Alternative use of aflatoxin contaminated grain


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  • I want to indicate that to a certain degree aflatoxin is a problem we must grapple with (unavoidable)Environmental conditions favour aflatoxin production – certain geographical regions are therefore more susceptible than others (Ukambani e.g.). Solution may be to find alternative crops for such regionsAlthough not well developed, the fact that the Govt has/is setting certain regulations & testing in place means that aflatoxin may pose less and less danger to the human population in the future. Alternative uses will therefore become increasingly important
  • I will indicate that even the wet milling industry does not want to use aflatoxin contaminated grain because it would be concentrated in the by product gluten which ends up being undesirable to the Feeds industry (Aflatoxin in the by-product estimated to be 4x that in the corn)Similarly in bioethanol production the aflatoxin would be concentrated in the distillers grain hence no marketAs well, in a developing country reliant on corn to feed its populace, encouraging a bioethanol industry maybe a shot on the foot
  • In this slide trying to show that: In Kenya, the max. acceptable levels of aflatoxin in corn for animal feeds is similar to that for human foods (10ppb) and is more stringent than that allowed by the FDA (US) Unlike in the US where higher aflatoxin levels are acceptable for use in mature animals (except dairy) in Kenya no such segregation occurs. Therefore there is no joy for farmers in selling contaminated corn to feed millers Crucially there is no max standard (NS – no std) for aflatoxin in milk which is the most sensitive Rule of thumb in the feed milling industry is therefore similar to the food industry – avoid using mycotoxin contaminated or mouldy grain.
  • Physical methods apart from irradiation more practicalGrain Cleaning utilizes the fact that aflatoxin is concentrated in the finer particles of grain/feedBlending not expressly permitted by the FDA or KEBS (but the FDA does give approvals for this to be done on request)F – Fraction of contaminated feed in final blend C- Desired aflatoxin conc. L- aflatoxin conc. In the “uncontaminated” feed H – Aflatoxin Conc. In contaminated feed Use of Binders (e.g. HSCA) also not approved by FDA as a means of detoxifying mycotoxinsBiological methods are the new thing – being hugely researched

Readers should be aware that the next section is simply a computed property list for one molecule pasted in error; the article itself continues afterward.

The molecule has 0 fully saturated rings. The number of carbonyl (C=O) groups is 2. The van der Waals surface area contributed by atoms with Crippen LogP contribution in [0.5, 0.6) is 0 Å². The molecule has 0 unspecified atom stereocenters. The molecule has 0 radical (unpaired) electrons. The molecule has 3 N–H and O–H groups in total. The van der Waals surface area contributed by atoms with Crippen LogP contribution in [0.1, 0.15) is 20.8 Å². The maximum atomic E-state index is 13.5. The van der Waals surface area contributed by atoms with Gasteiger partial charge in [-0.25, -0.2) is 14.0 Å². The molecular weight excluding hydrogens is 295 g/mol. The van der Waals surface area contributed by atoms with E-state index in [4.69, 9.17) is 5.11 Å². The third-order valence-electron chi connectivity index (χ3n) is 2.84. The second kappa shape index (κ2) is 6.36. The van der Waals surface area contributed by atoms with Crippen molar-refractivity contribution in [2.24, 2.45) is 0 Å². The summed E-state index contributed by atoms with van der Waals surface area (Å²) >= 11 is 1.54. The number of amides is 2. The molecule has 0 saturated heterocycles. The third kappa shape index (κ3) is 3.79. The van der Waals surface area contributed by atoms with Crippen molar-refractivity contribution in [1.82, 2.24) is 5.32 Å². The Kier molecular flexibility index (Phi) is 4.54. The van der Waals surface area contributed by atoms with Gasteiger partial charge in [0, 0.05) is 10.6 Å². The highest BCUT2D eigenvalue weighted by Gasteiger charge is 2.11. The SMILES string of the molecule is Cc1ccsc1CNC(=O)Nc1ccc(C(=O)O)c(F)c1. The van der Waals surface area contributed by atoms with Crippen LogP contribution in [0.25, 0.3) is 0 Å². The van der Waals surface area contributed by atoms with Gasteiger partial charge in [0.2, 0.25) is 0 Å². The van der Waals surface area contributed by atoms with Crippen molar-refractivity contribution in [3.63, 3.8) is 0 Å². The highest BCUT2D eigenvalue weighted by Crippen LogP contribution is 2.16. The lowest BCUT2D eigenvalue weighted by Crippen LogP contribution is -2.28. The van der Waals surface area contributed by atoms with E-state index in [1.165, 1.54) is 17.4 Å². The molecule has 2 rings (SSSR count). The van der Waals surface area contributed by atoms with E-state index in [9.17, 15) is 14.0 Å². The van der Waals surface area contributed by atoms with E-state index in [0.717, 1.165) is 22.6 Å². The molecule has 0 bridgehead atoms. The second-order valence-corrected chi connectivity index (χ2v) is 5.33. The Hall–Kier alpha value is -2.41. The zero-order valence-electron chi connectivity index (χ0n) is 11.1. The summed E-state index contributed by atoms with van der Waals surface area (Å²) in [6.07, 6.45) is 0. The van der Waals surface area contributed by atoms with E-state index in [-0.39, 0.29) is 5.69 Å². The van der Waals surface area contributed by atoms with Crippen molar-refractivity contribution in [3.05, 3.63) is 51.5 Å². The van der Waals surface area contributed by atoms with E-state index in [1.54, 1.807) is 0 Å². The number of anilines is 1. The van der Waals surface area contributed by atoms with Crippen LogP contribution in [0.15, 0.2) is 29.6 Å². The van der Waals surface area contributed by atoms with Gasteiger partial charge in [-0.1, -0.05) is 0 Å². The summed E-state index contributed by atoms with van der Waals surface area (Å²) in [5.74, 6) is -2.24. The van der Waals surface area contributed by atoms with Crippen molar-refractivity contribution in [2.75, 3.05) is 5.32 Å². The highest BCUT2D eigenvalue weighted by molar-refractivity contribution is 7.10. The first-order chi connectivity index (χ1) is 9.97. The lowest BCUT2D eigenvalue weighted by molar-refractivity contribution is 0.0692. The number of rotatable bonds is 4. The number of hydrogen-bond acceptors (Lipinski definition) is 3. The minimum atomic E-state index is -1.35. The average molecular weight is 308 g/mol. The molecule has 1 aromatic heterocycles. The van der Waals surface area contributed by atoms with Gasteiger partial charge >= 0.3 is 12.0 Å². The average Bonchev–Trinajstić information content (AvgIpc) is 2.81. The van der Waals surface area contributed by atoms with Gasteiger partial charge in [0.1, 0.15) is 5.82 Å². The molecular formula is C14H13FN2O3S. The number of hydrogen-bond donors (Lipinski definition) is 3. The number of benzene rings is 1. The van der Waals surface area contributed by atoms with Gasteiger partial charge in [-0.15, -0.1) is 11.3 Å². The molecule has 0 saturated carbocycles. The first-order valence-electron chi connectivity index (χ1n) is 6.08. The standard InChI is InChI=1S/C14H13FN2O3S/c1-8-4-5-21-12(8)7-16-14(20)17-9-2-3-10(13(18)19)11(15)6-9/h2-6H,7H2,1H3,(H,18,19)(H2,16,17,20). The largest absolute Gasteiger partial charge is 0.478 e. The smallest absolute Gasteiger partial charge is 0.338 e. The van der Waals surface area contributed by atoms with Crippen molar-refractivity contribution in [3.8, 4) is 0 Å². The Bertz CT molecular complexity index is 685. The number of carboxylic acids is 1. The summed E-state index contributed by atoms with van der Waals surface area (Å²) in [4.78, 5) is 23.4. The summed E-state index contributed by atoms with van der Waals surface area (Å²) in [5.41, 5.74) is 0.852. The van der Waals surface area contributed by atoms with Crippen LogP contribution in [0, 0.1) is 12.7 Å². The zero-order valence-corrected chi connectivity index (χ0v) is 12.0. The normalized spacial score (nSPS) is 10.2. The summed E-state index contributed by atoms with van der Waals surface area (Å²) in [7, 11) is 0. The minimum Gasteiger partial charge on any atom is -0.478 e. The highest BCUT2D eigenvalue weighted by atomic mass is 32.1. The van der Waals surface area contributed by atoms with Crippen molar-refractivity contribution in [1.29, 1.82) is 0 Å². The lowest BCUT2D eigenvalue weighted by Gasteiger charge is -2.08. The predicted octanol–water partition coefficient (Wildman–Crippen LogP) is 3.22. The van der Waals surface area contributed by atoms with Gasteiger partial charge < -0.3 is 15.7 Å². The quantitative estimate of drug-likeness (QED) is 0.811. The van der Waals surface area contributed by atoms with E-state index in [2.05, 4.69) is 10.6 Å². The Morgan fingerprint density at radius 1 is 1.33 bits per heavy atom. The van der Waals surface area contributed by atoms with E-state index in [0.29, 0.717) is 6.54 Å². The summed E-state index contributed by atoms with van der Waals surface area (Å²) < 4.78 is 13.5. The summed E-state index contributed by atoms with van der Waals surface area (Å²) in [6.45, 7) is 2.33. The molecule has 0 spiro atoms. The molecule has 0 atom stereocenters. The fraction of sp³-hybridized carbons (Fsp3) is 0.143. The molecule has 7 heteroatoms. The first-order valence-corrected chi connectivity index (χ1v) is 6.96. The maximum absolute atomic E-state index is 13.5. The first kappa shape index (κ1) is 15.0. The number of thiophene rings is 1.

• Binder added to those diets due to the sensitivity of that class of animalsNote that Blending not practiced as a tool to reduce toxicity (legislation?). Also, no segregation of RM to use in different classes of animals
  • Alternative use of aflatoxin contaminated grain

    1. 1. Alternative use of Aflatoxin Contaminated Grain (Animal Feeding)<br />Billy Okongo<br />Unga Farm Care (EA) Ltd.<br />
    2. 2. Background<br />Aflatoxins – part of a group of mycotoxins produced by fungi and considered unavoidable in the environment<br />Drought, extreme heat and insect damage on corn create an environment favourable to fungi growth and aflatoxin production<br />Some measures exist that can allow utilization of aflatoxin contaminated grain<br />There are attempts at regulation & testing by the Govt. which minimize the threat posed to human food supply chain<br />
    3. 3. Alternative Uses<br />In the Wet Milling Industry (Starch)<br />In Ethanol Production<br />In Animal Feeds<br />
    4. 4. Animal/Human Foods – Acceptable Levels<br />Source: CAST, 2003 ,CD 2003/100/EC , KEBS Standard Manuals, 2005 <br />NS – No Standard found<br />
    5. 5. Potential Methods of Reducing Aflatoxin Toxicity<br />
    6. 6. Managing Aflatoxins – UFCEA <br />All Incoming Grain/Oil Seed Cakes screened for aflatoxin @ 20ppb<br />Agri Screen (Neogen Corporation)<br />Blacklight (SeedBuroEqpt Company)<br />> 20ppb Rejected<br />< 20ppb quarantined and analysed quantitatively<br />HPLC - Fluorimetric (VICAM)<br />>10ppb Rejected<br />During Periods of Scarcity (Max 80ppb) - Add Binder (Clay based)<br />Binder Added to Duck, Turkey, Broiler & Breeder Diets irrespective of RM Analysis<br />
    7. 7. Challenges<br />Expensive<br />(HPLC ≈ KES. 2M (2500-3000 per sample), ELISA TEST KES. 800 – 2400 per sample)<br />Accuracy of Tests/poor calibration of standards/lack of cross referencing labs<br />Legal Limit extremely low (10ppb) and not correlated to available Rapid tests<br />Inadequacies in Govt Legislation<br />Does not allow segregation based on end use<br />Does not recognize use of mycotoxin binders <br />Most Raw Materials are bagged posing a challenge in sampling<br />